Kagetora is a nice contrast from Ryu in Everyone’s Getting Married. Kagetora is of course rich, but there’s an odd open-hearted innocence in his mannerisms and actions, like when he gives the people he works with nicknames that are usually reserved for cats. He alludes to having met Tamaki in the past, which is something that she has no memory of. Tamaki embarks on her new job, which necessitates dealing with some intense training in martial arts as well as finally getting her driver’s license. While it is obvious that her new boss is romantically interested in her, Tamaki keeps reminding herself of her so far one-sided affection for Natsu.

Enjoji’s art is always solid, and she easily captures the extreme emotions that Tamaki deals with as she ends up on an impromptu date with Kagetora or gives in to her lighting-fast violent reflexes. By the end of SP Baby, I was rooting for this very odd couple and wanting to see more of this story unfold. February is a long time to wait for the next volume! I recommend this title if you enjoy josei comedies with heroines who have a tendency to kick people in the head.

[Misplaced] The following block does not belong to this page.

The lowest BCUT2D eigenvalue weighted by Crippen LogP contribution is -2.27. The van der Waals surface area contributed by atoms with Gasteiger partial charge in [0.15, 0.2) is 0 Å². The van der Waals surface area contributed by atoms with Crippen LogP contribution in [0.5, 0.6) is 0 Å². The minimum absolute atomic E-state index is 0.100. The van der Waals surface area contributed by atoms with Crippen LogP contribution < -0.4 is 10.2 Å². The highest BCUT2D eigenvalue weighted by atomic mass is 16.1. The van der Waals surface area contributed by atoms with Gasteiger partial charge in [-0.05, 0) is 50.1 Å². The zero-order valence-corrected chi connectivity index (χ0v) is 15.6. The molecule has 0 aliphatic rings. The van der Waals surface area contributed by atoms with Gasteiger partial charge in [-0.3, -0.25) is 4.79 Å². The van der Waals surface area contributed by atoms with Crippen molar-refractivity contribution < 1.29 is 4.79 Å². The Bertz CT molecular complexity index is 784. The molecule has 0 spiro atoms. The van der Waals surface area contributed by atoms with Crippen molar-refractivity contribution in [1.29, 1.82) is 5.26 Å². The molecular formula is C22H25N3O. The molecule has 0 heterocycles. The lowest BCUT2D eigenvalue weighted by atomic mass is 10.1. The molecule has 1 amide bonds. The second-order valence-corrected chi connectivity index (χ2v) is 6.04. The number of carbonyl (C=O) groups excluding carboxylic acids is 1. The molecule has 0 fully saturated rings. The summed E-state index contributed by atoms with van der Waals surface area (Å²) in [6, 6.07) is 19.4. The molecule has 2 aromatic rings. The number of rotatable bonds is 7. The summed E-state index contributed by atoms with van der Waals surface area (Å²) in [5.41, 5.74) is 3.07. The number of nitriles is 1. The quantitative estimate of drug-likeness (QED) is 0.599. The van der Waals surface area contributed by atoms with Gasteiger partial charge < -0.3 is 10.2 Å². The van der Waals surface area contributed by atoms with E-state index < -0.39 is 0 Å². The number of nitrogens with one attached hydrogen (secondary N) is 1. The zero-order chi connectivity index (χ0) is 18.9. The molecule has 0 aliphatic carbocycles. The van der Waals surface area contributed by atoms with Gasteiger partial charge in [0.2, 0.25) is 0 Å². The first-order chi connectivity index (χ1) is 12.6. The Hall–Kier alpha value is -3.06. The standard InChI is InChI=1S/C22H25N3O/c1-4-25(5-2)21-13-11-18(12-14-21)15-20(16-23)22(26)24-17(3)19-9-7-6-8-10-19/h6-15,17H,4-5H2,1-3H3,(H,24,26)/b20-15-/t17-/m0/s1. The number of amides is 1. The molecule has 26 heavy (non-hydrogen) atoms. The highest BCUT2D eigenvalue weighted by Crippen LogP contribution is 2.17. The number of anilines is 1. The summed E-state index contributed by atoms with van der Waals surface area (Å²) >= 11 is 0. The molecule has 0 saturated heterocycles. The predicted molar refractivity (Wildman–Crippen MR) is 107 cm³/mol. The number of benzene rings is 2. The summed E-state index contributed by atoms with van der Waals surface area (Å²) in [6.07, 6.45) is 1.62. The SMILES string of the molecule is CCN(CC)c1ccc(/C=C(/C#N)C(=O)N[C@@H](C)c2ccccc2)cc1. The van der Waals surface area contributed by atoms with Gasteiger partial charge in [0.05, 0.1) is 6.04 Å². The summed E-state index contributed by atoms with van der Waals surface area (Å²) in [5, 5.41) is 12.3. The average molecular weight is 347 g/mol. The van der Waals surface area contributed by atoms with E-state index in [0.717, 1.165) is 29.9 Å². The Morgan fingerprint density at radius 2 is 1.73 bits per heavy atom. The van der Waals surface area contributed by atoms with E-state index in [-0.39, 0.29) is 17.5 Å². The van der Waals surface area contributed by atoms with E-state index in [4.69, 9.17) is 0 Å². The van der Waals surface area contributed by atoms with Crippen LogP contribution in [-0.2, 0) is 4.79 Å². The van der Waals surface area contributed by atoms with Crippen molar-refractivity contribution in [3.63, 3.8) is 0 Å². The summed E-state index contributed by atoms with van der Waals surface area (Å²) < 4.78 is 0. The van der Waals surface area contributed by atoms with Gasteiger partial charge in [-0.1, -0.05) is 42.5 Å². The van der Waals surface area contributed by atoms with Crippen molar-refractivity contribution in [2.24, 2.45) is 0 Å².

I Hear the Sunspot

I Hear the Sunspot by Yuki Fumino

I Hear the Sunspot was a delightful surprise, and not a title that I expected to see One Peace Books license. For those of you who have been wishing for some slice of life character-driven shounen-ai manga, this title will easily fulfill your manga cravings.

I Hear the Sunspot traces the developing friendship between a couple of college students. Kohei, a student with hearing difficulties who keeps himself isolated from his classmates. Taichi is an outspoken semi-slacker who finds it difficult to keep a full-time job. Taichi is also perpetually hungry. After accidentally stumbling on one of Kohei’s hiding spots, Taichi finds himself gifted with Kohei’s lunch after staring at it with hungry eyes. The entire exchange is wordless on Kohei’s part and Taichi checks up on him with other students afterwards, finding out that Kohei needs volunteer note takers in order to support his studies.